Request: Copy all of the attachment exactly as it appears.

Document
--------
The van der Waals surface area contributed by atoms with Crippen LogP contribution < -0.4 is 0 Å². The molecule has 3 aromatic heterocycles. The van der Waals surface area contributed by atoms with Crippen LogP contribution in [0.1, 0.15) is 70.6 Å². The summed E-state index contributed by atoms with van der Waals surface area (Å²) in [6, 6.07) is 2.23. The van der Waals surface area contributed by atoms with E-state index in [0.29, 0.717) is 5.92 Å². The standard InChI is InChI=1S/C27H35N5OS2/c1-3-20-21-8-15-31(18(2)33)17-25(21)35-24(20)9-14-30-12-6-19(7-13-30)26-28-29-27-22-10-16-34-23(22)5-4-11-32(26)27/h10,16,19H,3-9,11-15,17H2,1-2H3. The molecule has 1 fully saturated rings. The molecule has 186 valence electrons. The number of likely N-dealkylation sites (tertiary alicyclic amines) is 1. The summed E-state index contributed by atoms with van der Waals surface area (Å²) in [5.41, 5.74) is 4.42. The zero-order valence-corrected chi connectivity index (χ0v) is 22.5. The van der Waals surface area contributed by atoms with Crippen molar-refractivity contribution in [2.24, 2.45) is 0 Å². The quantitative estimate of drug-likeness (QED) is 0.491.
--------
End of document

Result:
The van der Waals surface area contributed by atoms with Crippen LogP contribution < -0.4 is 0 Å². The molecule has 3 aromatic heterocycles. The van der Waals surface area contributed by atoms with Crippen LogP contribution in [0.1, 0.15) is 70.6 Å². The summed E-state index contributed by atoms with van der Waals surface area (Å²) in [6, 6.07) is 2.23. The van der Waals surface area contributed by atoms with E-state index in [0.29, 0.717) is 5.92 Å². The standard InChI is InChI=1S/C27H35N5OS2/c1-3-20-21-8-15-31(18(2)33)17-25(21)35-24(20)9-14-30-12-6-19(7-13-30)26-28-29-27-22-10-16-34-23(22)5-4-11-32(26)27/h10,16,19H,3-9,11-15,17H2,1-2H3. The molecule has 1 fully saturated rings. The molecule has 186 valence electrons. The number of likely N-dealkylation sites (tertiary alicyclic amines) is 1. The summed E-state index contributed by atoms with van der Waals surface area (Å²) in [5.41, 5.74) is 4.42. The zero-order valence-corrected chi connectivity index (χ0v) is 22.5. The van der Waals surface area contributed by atoms with Crippen molar-refractivity contribution in [2.24, 2.45) is 0 Å². The quantitative estimate of drug-likeness (QED) is 0.491.